Of course, team members might have to use their own API credentials, or use a local URL instead of the real URL. You don't want them to temporarily modify the config file (since changes might accidentally be committed to the repository). There are many strategies to prevent hard-coding this information in config files. First of all, you could use parameters from parameters.yml inside your configuration files:

# in app/config/config_dev.yml
        client_id: %api_client_id%
        client_secret: %api_client_secret%

Another option would be to leverage the "imports" key in the config file:

# in app/config/config_dev.yml
    - { resource: local.yml }

You could then override certain configuration values defined in other config files:

# in app/config/local.yml
    url: https://localhost

The "local" flavor of your application should be excluded from version control, e.g.

# in .gitignore

You may also provide a local.yml.dist with some (commented out) suggestions for modifying your application's behavior.

Finally, make sure that when the Kernel loads the configuration, it will not fail when the local.yml file does not exist. You can accomplish this by using the "ignore_errors" key:

# in app/config/config_dev.yml
    - { resource: local.yml, ignore_errors: true }

This way, it is not necessary for a live application to have a local.yml file.

What to put where?

Whenever you find yourself using a single value or a set of values which change the behavior of your application, make it a configuration value. As we have seen, there are many ways to propagate this choice to your team members:

  • Use a parameter for it and either retrieve it directly from the container, or preferably inject it into your services

  • Put it in your bundle's configuration, and potentially let it be overridden by personal config files or by parameters

But where to put which values? Well...

When a config value varies per instance of the application (i.e. is probably different for each computer that will run it), it should definitely be in app/config/parameters.yml. When a group of config values are related to each other, they should be defined (including rules for validation) in a bundle configuration file. When you have several flavors of your application installed on different servers, or developers need to have a way to locally override configuration (for their convenience) it would be a good idea to put the settings that vary between these servers in a separate file, which is imported by the main config file.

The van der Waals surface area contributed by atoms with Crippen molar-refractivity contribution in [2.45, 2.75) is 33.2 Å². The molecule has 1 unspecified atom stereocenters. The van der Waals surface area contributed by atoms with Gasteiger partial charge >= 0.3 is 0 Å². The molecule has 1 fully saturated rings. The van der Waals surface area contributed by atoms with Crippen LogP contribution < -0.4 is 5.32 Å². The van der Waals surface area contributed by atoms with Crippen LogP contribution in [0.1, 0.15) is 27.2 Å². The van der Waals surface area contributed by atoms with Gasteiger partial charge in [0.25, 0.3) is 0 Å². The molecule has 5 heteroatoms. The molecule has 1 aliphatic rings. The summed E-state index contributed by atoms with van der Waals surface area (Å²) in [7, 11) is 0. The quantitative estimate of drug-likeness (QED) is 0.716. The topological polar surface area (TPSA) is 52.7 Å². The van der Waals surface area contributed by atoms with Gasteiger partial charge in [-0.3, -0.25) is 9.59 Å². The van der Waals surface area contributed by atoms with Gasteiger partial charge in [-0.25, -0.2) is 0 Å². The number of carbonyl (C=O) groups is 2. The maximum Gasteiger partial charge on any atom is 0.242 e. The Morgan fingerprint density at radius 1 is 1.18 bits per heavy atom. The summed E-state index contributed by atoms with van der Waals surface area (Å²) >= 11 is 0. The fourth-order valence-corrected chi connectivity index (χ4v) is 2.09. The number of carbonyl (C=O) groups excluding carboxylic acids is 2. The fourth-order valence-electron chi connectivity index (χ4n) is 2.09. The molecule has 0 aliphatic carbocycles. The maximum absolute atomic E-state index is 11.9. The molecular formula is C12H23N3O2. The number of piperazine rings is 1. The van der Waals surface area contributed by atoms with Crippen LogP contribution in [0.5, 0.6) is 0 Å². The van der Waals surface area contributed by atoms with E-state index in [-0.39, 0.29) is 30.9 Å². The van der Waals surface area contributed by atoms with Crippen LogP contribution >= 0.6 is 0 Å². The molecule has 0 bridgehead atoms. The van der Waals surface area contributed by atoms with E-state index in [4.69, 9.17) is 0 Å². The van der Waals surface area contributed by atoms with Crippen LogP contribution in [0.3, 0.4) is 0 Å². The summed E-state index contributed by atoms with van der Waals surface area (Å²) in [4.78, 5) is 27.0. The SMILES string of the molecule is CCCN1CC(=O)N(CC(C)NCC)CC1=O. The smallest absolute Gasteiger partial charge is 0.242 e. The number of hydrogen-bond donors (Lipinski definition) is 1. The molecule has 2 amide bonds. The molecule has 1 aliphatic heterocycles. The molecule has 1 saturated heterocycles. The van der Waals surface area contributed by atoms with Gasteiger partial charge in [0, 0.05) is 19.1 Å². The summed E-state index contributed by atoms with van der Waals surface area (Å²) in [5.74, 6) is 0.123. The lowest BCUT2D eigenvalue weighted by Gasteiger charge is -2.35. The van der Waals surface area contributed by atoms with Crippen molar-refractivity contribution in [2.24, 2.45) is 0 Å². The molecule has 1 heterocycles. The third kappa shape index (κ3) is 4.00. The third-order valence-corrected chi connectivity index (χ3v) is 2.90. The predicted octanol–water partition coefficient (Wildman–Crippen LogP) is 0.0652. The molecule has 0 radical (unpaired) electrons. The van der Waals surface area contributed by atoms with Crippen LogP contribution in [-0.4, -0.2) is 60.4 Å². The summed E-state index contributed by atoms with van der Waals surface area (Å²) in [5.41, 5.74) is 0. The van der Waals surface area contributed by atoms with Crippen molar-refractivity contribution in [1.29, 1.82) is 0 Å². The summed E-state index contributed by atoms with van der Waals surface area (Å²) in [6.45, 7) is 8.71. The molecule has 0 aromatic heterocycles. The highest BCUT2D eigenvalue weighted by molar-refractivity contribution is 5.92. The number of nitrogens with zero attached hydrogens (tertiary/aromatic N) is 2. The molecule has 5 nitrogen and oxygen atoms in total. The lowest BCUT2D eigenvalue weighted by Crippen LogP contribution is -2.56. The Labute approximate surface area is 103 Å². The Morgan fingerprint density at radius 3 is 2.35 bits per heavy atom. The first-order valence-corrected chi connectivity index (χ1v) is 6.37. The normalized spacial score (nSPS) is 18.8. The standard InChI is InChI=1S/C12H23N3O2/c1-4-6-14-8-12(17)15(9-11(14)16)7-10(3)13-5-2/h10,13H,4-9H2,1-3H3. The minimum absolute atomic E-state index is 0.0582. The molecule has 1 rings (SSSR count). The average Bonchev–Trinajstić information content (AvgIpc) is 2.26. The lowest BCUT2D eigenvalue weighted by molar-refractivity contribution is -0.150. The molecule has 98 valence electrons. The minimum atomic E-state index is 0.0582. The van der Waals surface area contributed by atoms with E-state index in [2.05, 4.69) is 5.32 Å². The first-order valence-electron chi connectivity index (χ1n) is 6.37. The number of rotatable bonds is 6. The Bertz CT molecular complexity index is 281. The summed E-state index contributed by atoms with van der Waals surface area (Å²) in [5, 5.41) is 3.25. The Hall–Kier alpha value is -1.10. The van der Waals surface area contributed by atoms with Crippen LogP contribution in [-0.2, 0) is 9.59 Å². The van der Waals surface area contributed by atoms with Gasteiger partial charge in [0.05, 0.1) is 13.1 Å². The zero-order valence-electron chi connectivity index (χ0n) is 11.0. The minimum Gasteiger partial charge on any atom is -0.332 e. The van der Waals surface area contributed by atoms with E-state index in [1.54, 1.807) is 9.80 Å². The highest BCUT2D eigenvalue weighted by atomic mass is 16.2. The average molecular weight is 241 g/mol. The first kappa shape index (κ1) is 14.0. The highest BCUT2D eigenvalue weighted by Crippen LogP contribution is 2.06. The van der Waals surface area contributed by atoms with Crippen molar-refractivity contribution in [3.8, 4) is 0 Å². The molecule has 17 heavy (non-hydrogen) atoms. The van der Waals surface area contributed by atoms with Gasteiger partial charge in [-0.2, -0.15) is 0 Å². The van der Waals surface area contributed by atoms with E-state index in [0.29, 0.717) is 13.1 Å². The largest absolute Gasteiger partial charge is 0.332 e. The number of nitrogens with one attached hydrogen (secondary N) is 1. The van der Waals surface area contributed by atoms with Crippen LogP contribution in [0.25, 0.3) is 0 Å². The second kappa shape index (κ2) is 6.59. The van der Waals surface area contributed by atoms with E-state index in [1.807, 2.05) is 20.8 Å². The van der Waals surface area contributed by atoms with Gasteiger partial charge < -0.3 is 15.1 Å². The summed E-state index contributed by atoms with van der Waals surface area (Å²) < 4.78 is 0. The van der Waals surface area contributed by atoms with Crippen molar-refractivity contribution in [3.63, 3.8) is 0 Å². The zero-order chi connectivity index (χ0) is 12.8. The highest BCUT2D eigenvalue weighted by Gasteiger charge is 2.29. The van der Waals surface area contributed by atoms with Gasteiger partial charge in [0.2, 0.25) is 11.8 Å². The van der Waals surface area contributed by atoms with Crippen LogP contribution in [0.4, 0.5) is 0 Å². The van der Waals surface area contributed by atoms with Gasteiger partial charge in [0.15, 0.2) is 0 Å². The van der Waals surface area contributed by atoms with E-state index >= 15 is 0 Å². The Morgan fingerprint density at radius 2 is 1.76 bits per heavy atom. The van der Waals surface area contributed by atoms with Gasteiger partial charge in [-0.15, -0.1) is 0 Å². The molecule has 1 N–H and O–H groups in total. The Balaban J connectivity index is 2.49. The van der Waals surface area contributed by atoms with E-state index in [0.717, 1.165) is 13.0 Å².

You will find more information about hierarchical, well-defined and validated configuration values in the documentation of the Config Component and this cookbook article.

PHP Symfony2 configuration
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Very useful suggestions. Thanks

Raine Ng

How about you are working with a large team and want to limit source code access to different groups in the team. I'm thinking of setting up a test environment where people can put the source code up to test run with the "whole system", would you consider it a good approach?

Matthias Noback

Hi Raine, I'm not sure if the suggestions in this article will help you accomplish such a thing. It seems like you are looking for a way to set up a Kernel which has some extra code that's up for testing, right? If you have a specific question about this, don't hesitate to come back.


Hey there!

Interesting post!

I really think this approach is not very flexible. The problem here is that your parameters.yml file is at the *bottom* of the config tree, and will *never* be able to override something defined upper in the tree (like in config_dev.yml for example).

I always thought it was funny(?) to pollute the container with parameters that will be passed to a semantic configuration, which will (most of the time) populate other container parameters.

So what I end up to do is avoid parameters.yml file, keep every generic config in config*.yml files, and load a final local.yml file in the kernel::registerContainerConfiguration() method,

like here:

Anyway, this 'ignore_errors' is very cool too.

Matthias Noback

You are right. Excellent suggestion!

Emanuele gaspari

Thanks, useful how-to. New things learnt from this article..

I suggest you to have a look at, maybe you'll find it interesting

Matthias Noback

Thanks, that looks interesting. Good luck,

Brooky Yen

nice summary, thanks


Good overview!
Thanks for the hint about the ignore_errors option in the config file. I forgot about that :)
Did you mean with "live application" the one on production? Then the app will not fail when the file is only required on the config_dev.yml without this option. The config_dev.yml file will not be parsed there.

Matthias Noback

Thanks. You are right of course. I was thinking about the case when you import a local config file from within config_prod.yml or config.yml. Only then would it be truly necessary.